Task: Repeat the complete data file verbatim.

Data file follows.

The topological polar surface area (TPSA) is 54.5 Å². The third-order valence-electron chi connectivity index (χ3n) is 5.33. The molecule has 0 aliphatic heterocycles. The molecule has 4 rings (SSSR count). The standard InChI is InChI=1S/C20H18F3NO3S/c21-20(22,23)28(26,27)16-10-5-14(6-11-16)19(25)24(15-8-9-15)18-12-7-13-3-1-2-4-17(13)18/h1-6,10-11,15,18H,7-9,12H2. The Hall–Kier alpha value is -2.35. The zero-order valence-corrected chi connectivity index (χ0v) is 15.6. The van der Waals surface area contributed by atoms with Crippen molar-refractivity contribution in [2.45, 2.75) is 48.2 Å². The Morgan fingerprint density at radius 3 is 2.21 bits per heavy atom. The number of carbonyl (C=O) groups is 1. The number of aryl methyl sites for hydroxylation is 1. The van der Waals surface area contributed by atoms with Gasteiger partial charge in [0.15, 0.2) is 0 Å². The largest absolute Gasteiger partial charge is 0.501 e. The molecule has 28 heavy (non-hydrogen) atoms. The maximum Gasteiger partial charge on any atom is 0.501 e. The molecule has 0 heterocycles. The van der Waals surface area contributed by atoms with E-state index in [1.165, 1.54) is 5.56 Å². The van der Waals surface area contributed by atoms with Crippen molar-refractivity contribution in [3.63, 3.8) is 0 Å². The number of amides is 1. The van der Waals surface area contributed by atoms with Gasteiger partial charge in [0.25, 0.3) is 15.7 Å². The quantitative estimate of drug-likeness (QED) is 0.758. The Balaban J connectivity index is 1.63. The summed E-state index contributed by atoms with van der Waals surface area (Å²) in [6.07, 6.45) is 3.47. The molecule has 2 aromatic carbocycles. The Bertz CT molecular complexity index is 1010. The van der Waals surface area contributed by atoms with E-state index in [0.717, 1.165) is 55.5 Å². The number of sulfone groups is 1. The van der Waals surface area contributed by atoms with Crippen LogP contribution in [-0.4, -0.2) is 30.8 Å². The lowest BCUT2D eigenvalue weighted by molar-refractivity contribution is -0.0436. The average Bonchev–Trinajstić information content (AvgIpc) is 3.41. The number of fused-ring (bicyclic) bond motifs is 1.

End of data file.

The topological polar surface area (TPSA) is 54.5 Å². The third-order valence-electron chi connectivity index (χ3n) is 5.33. The molecule has 0 aliphatic heterocycles. The molecule has 4 rings (SSSR count). The standard InChI is InChI=1S/C20H18F3NO3S/c21-20(22,23)28(26,27)16-10-5-14(6-11-16)19(25)24(15-8-9-15)18-12-7-13-3-1-2-4-17(13)18/h1-6,10-11,15,18H,7-9,12H2. The Hall–Kier alpha value is -2.35. The zero-order valence-corrected chi connectivity index (χ0v) is 15.6. The van der Waals surface area contributed by atoms with Crippen molar-refractivity contribution in [2.45, 2.75) is 48.2 Å². The Morgan fingerprint density at radius 3 is 2.21 bits per heavy atom. The number of carbonyl (C=O) groups is 1. The number of aryl methyl sites for hydroxylation is 1. The van der Waals surface area contributed by atoms with Gasteiger partial charge in [0.15, 0.2) is 0 Å². The largest absolute Gasteiger partial charge is 0.501 e. The molecule has 28 heavy (non-hydrogen) atoms. The maximum Gasteiger partial charge on any atom is 0.501 e. The molecule has 0 heterocycles. The van der Waals surface area contributed by atoms with E-state index in [1.165, 1.54) is 5.56 Å². The van der Waals surface area contributed by atoms with Crippen molar-refractivity contribution in [3.63, 3.8) is 0 Å². The number of amides is 1. The van der Waals surface area contributed by atoms with Gasteiger partial charge in [0.25, 0.3) is 15.7 Å². The quantitative estimate of drug-likeness (QED) is 0.758. The Balaban J connectivity index is 1.63. The summed E-state index contributed by atoms with van der Waals surface area (Å²) in [6.07, 6.45) is 3.47. The molecule has 2 aromatic carbocycles. The Bertz CT molecular complexity index is 1010. The van der Waals surface area contributed by atoms with E-state index in [0.717, 1.165) is 55.5 Å². The number of sulfone groups is 1. The van der Waals surface area contributed by atoms with Crippen LogP contribution in [-0.4, -0.2) is 30.8 Å². The lowest BCUT2D eigenvalue weighted by molar-refractivity contribution is -0.0436. The average Bonchev–Trinajstić information content (AvgIpc) is 3.41. The number of fused-ring (bicyclic) bond motifs is 1.